Now we’ve got a trait that uses another trait and adds a method of its own. This method calls a method in the first trait. At this point, we can apply the trait to the class, and since the traits contain the feature I want to illustrate here, the class doesn’t contain anything else.

1 <?php
2 class Mirror
3 {
4     use RecursivelyReversible;
5 }
6
7 $array = [1, "green", "blue", ["cat", "sat", "mat", [0,1,2]]];
8 $reflect = new Mirror();
9 print_r($reflect->reverseRecursively($array));

If you run the code, you’ll see that not only does the top-level of the array get reversed, but that PHP also drills into and reverses all of the child elements as well.

How Private is a Private Property?

So you thought that a private property was only accessible from within the current object? Not quite true! Actually the restriction is only on class name, so objects of the same class can access one another’s private properties and methods. To illustrate this, I’ve created a class with a private property and a public method that accepts an instance of the same class of object as an argument:

01 <?php
02 class Storage
03 {
04     private $things = [];
05
06     public function add($item) {
07         $this->things[] = $item;
08     }
09
10     public function evaluate(Storage $container) {
11         return $container->things;
12     }
13 }
14
15 $bucket = new Storage();
16 $bucket->add("phone");
17 $bucket->add("biscuits");
18 $bucket->add("handcream");
19
20 $basket = new Storage();
21 print_r($basket->evaluate($bucket));

You might think that $basket would not have access to $bucket‘s private data, but actually the code above works just fine! Asking whether this behavior is a gotcha or a feature is like asking if a plant is a flower or a weed; it depends on your intention and perspective.

What Does an Abstract Class Look Like?

An abstract class is usually thought of as being an incomplete class; we only define partial functionality and use the abstract keyword to stop anything from attempting to instantiate it.

1 <?php
2 class Incomplete
3 {
4     abstract public function notFinished();
5 }

If you try to instantiate Incomplete, you’ll see the following error:

PHP Fatal error: Class Incomplete contains 1 abstract method
and must therefore be declared abstract or implement the
remaining methods (Incomplete::notFinished) in /home/lorna/
phpmaster/oop-features/incomplete.php on line 5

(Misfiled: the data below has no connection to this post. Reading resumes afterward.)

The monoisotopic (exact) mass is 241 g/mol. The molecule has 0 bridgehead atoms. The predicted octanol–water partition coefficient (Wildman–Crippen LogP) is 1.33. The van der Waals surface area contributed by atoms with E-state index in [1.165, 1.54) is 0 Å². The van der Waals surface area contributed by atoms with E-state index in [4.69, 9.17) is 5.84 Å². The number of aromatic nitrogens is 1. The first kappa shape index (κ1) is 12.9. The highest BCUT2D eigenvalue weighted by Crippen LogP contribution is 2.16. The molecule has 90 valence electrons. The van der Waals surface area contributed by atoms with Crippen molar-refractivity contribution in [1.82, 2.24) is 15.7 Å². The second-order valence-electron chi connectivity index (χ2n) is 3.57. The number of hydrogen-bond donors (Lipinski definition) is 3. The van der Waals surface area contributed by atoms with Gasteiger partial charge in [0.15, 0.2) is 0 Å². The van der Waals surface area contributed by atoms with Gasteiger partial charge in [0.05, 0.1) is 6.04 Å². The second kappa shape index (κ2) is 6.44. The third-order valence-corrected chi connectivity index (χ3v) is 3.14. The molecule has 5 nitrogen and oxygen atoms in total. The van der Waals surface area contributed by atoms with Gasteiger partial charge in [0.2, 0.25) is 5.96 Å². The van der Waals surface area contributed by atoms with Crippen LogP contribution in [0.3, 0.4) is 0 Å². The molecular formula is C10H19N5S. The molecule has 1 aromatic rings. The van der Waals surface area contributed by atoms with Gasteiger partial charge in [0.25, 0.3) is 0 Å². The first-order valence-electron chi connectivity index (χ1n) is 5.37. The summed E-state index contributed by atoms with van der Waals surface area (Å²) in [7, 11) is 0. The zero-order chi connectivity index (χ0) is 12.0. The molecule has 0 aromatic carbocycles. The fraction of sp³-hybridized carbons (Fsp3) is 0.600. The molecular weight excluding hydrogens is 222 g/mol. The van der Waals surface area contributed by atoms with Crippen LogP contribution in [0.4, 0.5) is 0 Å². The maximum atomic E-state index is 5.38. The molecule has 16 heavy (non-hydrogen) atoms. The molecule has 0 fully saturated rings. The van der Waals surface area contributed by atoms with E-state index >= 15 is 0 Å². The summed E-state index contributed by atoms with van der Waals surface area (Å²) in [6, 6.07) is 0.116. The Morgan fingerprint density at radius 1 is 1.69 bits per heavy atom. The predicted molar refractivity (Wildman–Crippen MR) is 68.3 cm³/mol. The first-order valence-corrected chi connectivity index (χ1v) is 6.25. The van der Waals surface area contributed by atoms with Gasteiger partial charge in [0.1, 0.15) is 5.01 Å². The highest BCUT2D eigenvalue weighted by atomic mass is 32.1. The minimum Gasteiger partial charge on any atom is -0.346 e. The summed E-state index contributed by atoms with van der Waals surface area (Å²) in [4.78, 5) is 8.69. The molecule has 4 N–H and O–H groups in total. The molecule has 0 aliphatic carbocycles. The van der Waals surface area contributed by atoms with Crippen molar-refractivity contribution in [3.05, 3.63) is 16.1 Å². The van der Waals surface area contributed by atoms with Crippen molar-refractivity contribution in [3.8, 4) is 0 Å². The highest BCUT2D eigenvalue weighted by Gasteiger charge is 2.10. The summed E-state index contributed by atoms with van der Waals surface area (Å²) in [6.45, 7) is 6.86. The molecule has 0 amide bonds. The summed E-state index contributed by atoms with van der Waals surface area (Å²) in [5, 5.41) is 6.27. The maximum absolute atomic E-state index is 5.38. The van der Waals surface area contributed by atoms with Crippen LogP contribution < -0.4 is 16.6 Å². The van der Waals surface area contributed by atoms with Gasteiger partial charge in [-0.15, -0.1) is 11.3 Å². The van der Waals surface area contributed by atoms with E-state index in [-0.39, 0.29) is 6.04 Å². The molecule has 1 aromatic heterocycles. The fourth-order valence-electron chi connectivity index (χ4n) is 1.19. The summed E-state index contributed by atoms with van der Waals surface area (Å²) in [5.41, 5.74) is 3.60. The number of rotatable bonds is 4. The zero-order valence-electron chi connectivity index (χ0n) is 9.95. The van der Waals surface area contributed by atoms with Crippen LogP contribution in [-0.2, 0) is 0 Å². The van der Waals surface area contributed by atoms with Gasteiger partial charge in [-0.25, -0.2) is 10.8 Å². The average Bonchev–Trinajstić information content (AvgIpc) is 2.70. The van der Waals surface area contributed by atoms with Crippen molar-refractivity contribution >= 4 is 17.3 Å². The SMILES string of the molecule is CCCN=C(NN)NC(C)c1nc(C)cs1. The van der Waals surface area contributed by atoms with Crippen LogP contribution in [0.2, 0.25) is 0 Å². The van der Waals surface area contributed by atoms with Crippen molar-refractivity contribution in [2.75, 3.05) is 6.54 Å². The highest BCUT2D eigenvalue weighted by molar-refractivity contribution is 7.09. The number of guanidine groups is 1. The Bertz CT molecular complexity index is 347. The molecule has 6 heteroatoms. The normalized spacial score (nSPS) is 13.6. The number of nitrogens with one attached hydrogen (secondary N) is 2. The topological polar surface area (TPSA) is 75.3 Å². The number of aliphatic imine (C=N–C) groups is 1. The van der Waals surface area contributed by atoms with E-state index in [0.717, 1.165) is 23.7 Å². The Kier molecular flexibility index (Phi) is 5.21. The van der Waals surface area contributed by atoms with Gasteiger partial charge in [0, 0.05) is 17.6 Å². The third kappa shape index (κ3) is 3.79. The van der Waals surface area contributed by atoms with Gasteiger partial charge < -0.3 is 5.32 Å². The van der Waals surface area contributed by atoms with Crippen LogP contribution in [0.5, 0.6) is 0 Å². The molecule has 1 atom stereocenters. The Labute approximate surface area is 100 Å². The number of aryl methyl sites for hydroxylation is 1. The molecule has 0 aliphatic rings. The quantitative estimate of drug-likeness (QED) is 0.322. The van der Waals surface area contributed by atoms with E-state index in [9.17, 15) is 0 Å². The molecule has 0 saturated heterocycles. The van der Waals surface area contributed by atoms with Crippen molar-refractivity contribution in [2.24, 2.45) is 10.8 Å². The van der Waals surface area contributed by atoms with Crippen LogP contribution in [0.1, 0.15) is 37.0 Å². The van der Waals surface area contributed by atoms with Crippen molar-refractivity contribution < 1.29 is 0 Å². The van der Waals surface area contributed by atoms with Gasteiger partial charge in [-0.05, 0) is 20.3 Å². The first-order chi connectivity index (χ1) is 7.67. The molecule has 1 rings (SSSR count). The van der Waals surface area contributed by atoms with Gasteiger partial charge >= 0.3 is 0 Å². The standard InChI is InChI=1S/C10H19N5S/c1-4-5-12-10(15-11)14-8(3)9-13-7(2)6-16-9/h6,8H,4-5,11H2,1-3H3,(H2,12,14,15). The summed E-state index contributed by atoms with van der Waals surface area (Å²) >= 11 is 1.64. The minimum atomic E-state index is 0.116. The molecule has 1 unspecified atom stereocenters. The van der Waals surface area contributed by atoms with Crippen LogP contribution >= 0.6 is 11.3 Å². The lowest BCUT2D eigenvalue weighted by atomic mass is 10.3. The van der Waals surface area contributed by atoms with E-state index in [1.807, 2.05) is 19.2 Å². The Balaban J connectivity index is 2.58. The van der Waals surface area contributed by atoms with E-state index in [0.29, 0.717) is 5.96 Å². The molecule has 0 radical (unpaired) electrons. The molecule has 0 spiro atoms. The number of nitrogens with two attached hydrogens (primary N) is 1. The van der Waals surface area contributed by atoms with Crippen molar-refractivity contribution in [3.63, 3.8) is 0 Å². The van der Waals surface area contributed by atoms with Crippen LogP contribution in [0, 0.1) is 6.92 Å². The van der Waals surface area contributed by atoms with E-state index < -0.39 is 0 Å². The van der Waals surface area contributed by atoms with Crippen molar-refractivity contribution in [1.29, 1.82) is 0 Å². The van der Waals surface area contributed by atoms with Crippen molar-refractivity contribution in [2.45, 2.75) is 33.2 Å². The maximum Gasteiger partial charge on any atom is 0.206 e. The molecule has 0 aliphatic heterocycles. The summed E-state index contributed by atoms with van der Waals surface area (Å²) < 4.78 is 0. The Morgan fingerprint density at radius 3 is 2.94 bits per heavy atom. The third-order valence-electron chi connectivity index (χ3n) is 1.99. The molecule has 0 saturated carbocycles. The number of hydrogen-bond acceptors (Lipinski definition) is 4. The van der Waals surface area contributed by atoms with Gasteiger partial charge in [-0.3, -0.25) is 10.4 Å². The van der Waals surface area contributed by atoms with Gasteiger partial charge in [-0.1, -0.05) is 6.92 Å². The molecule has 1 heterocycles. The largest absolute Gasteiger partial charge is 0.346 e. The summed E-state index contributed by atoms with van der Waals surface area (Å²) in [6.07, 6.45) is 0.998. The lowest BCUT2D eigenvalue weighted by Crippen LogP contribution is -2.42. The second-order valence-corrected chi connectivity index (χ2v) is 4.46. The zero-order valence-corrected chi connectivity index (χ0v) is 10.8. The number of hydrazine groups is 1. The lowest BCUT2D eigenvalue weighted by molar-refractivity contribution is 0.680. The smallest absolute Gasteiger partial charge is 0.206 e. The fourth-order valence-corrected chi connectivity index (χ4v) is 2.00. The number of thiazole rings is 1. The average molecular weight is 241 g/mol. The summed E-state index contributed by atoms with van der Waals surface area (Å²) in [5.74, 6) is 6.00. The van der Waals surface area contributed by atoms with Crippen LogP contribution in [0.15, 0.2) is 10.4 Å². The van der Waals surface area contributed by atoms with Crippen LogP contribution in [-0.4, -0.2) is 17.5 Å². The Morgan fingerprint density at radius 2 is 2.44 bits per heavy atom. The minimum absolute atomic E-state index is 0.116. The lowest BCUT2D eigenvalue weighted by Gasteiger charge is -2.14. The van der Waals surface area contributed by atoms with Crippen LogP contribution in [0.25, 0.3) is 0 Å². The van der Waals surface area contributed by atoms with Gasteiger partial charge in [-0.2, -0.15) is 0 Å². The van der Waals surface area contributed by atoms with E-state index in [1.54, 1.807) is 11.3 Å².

The message is self-explanatory, but now consider another class:

1 <?php
2 abstract class PerfectlyGood
3 {
4     public function doCoolStuff() {
5         // cool stuff
6         return true;
7     }
8 }

It’s a perfectly valid class aside from the abstract keyword. In fact, you can mark any class as abstract if you wish. Other classes can extend it, but it can’t itself be instantiated. This can be a useful device for library designers who want developers to extend their classes rather than making use of them directly. Zend Framework has a rich tradition of abstract classes for exactly this reason.

Type Hints Don’t Autoload

We use type hints to ensure that an incoming parameter to a method meets certain requirements by giving the name of a class or interface that it must be (or be related to). However, PHP does not call the autoloader if the class or interface given in a type hint hasn’t been declared yet; we’ll just see the missing class declaration error.

01 <?php
02 namespace MyNamespace;
03
04 class MyException extends \Exception
05 {
06 }
07
08 class MyClass
09 {
10     public function doSomething() {
11         throw new MyException("you fool!");
12     }
13 }
14
15 try {
16     $myclass = new MyClass();
17     $myclass->doSomething();
18     echo "that went well";
19 }
20 catch (Exception $e) {
21     echo "uh oh... " . $e->getMessage();
22 }

The class name in the catch clause is actually a type hint, but since we didn’t indicate that the Exception class was in the top-level namespace, PHP thinks we mean \MyNamespace\Exception which doesn’t exist. The missing class doesn’t raise an error, but our exception now misses the catch clause. You might expect that we’d see a missing \MyNamespace\Exception message, but instead we get the unspeakably ugly “Uncaught Exception” error:

Fatal error: Uncaught exception 'MyNameSpace\MyException'
with message 'you fool!' in /home/lorna/phpmaster/
oop-features/namespaced_typehints.php:11

This behavior makes complete sense if you think about it – if something named in a type hint isn’t already loaded, then by definition the incoming parameter cannot match it. I had to make this mistake myself before I really thought about it, and it’s just a typo! If you catch \Exception rather than just Exception, this works as I had originally intended.

And Finally

The finally clause is a feature worth knowing about that was recently introduced in PHP 5.5. If you’ve used other programming languages with exceptions then you may have seen this construct before. There’s only ever one try block, we can have as many catch blocks as we please, and from this version of PHP we can also add a finally.

Here’s the previous code example again, with finally added:

01 <?php
02 namespace MyNameSpace;
03
04 class MyException extends \Exception